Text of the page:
Vienna Museums. Where to see Gustav Klimt paintings, where is the Museums Quarter, and where to learn about Hitler and World War II? There are more than 100 Vienna museums, housing everything from world renown 16th century oil paintings to curious objects. My personal shortlist below will help you pick and choose what you want to see.
Why it ranks among top Vienna museums: As a matter of fact, Kunsthistorisches Museum is the most popular of all Vienna Museums. It is a treasure chest of classical art and one of the leading princely collections in Europe. More than 120 years ago, Emperor Franz Joseph built the Kunsthistorisches Museum when the Imperial art collection at the Upper Belvedere needed re-structuring.
In brief, my favourite collections there are the picture gallery, the Collection of Sculpture And Decorative Arts, and the Kunstkammer. This Vienna museum has the largest Brueghel collection in the world, and exhibits major art works by Raphael, Rembrandt, Rubens, Tintoretto, Titian, Vermeer, and Velazquez.
Location: 1, Maria-Theresien-Platz
Opening Hours: Paintings Collection and Antique Collection: daily except Mon, 10 am to 6 pm, Thu 10 am to 9 pm. Also open on Mondays from June to August
Public Transportation: Underground U2; Tramways 1, 2, D
Tickets: Skip the lines and book tickets online.
Say you wait an average of 20 min to buy tickets at each museum – that’s two hours for six museums. Instead of waiting, you can get museum tickets online here, including Albertina, Belvedere Palace, Museum of Fine Arts (Kunstkammer), Museumsquartier (Leopold Museum), Kunsthaus Wien, Haus der Musik, and Vienna’s Jewish Museum …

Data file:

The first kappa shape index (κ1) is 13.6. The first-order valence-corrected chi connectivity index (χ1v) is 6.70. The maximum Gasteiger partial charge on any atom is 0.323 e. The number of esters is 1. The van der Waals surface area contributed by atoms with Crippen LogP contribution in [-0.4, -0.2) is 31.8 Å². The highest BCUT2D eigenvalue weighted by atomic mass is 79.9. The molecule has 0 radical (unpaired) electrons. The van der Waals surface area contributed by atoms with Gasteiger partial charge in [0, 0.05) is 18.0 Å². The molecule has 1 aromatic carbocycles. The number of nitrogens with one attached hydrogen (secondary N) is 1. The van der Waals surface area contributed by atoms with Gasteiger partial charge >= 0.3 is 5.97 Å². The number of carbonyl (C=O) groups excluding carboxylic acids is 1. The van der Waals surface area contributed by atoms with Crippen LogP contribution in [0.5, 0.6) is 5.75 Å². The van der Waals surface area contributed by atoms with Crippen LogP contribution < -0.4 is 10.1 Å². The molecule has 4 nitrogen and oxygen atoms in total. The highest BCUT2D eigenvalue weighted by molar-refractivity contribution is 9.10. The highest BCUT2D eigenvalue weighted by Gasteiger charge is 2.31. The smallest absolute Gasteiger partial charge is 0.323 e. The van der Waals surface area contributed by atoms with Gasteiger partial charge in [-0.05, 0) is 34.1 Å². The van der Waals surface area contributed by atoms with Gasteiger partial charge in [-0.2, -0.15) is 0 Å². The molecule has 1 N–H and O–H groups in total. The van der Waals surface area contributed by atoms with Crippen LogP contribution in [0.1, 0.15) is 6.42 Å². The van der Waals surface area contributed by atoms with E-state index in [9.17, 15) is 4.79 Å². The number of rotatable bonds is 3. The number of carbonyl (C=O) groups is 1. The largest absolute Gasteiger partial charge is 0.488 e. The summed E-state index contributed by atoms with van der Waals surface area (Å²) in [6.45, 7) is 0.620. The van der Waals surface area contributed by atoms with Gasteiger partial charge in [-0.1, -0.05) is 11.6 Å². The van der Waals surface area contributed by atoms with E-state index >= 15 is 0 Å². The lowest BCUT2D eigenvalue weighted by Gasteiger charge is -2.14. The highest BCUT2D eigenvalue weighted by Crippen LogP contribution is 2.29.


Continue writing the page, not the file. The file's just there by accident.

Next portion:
Why it ranks among top Vienna museums: Not only is Museumsquartier Vienna’s largest museum complex, it is one of Europe’s ten largest cultural areas; the ‘MQ’ spans more than 10 museums and cultural institutions in a massive Imperial building, housing a series of design restaurants, bars and shops. Certainly, the ‘Egon Schiele Museum‘, as many call the Leopold Museum, is the most popular museum of the MQ. If you love Art Nouveau (Gustav Klimt, Egon Schiele, Wiener Werkstaette) you are halfway to paradise. In addition, Museumsquartier represents a great place if you visit Vienna with kids, not least due to its vast outdoor space and the Enzi lounge chairs, a Vienna design success story.
Address: 7., Museumsplatz 1, 1010 Vienna
Opening Hours: Kunsthalle Wien – daily 11.00am – 7.00pm; Thursdays 11.00 am – 9.00 pm; Leopold Museum – daily 10am – 6pm; Tuesday closed; Thursdays 10am – 9pm; July/August the museum opens on Tuesdays; Museum of Modern Art: Tuesdays, Wednesdays, Fridays and weekend 10.00 am to 6.00 pm; Mondays 2.00 pm to 7.00 pm, Thursdays 10.00 am to 9.00 pm